Here's another reason Apple should not drop prices to compete directly with cheaper Windows-based computers: the general trend towards the PC as a commodity.
Windows-based PCs already have many of the typical traits of a commodity. To the average consumer, most home computers are indistinguishable from each other based on their features. This is a problem. If consumers base their purchase decisions on price, you must drop prices (and drop margins) to keep up.
This article predicts bad times ahead for PC makers who do not escape the commodity trap. The author highlights the stiff competition Dell already faces in Asia from less expensive mass-market PCs.
What's the solution? To escape or avoid this trap, you must change perceptions. If a $199 beige box is perceived as a viable alternative to your company's $999 (or $1,999) offering, you're cooked.
When a $450 PC is "good enough" to meet the daily needs of a typical user, some serious work is required to convince them to buy a more expensive model.
Microsoft and its partners are trying to address the problem. They have positioned the "Media PC" and "Tablet PC" as products that are different (and, therefore, more expensive) than the average Windows-based machine. However, I suspect that this strategy is not doing enough to distinguish the premium products from bargain basement competitors.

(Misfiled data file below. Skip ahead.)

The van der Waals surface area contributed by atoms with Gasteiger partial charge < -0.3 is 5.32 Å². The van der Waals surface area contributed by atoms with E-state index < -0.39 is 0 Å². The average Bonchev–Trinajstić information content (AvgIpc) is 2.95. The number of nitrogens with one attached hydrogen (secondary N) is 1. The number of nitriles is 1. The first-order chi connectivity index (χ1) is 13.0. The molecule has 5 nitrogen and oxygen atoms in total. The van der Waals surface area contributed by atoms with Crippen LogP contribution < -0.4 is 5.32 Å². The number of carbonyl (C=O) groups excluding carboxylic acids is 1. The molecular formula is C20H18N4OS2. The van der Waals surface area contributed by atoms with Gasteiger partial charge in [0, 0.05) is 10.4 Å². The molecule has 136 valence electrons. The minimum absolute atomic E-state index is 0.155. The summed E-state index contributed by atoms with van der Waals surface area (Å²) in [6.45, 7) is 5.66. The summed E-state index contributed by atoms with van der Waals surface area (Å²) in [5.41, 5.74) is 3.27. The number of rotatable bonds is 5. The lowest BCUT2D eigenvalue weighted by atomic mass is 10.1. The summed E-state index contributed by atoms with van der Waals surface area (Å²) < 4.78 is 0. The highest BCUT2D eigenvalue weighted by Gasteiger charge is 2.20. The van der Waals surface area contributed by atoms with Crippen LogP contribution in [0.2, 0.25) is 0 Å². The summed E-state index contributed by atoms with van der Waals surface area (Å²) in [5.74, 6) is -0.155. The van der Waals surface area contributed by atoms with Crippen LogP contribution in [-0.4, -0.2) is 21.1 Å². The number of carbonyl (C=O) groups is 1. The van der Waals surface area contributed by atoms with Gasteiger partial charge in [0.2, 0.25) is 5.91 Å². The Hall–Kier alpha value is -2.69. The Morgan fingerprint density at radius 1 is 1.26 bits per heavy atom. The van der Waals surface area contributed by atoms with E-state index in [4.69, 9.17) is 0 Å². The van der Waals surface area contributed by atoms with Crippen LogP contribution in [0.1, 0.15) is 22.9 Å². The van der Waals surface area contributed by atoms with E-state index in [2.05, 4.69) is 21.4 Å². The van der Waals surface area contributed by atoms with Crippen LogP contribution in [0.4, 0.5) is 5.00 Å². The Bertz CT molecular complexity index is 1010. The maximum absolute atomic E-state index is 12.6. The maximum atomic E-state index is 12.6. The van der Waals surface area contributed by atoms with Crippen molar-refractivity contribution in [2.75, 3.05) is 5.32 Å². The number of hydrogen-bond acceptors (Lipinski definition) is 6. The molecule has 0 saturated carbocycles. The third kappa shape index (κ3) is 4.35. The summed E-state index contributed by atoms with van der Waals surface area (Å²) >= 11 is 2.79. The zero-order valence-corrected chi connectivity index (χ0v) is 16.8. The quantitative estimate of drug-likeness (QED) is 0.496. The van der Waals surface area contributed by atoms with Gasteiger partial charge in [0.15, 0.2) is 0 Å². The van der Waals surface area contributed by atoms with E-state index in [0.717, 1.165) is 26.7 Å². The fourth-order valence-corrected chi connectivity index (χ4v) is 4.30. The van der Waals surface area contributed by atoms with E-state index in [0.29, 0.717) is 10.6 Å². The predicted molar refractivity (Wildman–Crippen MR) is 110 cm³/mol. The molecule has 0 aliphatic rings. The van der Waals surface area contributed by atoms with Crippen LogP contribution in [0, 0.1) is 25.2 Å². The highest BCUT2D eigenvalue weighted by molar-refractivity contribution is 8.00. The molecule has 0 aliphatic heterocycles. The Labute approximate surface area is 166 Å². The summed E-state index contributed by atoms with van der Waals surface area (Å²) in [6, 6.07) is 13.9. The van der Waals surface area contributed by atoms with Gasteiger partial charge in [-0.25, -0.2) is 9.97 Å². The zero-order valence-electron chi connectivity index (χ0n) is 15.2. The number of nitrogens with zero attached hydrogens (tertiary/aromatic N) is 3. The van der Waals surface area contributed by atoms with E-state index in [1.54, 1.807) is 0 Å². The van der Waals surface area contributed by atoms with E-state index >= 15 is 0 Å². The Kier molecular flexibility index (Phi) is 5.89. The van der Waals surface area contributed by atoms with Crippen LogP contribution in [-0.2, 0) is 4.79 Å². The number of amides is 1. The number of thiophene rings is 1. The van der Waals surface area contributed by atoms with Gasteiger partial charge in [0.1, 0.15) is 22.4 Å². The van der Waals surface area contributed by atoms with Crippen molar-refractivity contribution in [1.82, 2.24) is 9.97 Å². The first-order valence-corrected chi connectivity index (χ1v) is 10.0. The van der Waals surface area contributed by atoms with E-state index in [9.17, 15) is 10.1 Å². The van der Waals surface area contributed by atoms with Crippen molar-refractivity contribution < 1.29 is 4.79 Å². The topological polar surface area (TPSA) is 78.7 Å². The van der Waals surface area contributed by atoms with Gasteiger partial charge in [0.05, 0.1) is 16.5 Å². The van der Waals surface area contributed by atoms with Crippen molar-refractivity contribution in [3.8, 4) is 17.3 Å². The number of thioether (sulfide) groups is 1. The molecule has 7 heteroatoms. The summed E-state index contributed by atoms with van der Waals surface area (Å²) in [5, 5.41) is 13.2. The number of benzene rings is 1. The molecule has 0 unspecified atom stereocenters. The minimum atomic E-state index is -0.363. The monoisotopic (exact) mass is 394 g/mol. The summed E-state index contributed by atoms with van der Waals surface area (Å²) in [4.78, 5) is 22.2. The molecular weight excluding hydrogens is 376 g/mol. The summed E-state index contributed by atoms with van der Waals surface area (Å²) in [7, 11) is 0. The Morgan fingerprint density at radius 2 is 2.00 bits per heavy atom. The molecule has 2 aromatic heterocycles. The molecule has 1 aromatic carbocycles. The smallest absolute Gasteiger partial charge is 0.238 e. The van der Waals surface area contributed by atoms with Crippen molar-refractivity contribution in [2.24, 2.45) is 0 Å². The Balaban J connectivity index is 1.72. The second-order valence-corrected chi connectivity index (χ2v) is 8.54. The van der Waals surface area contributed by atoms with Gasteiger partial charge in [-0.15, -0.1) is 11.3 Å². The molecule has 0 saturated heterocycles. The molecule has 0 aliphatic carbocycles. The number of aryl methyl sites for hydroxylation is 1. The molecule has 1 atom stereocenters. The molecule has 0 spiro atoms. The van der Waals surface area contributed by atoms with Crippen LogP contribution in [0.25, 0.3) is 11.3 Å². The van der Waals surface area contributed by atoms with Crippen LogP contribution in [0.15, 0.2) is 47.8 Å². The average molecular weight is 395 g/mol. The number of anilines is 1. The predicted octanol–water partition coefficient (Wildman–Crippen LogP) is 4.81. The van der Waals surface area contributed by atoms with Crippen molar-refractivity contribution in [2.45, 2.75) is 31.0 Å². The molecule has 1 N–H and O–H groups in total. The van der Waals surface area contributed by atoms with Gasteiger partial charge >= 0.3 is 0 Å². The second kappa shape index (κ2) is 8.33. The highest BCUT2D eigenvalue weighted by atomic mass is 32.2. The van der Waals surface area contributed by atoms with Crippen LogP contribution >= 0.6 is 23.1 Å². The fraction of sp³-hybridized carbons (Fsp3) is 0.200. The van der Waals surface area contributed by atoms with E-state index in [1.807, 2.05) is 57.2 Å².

Ironically, the widespread idea that Macs are very different from Windows-based PCs may actually be a strategic advantage for Apple. As Dell and its imitators move towards commodity end game, Apple continues to talk up the Mac as "digital hub" and reinforces the idea that Macs (not just Mac users) Think Different.
Should Apple drop its prices to compete with cheaper PCs? No.
See also "Are Macs Too Expensive?"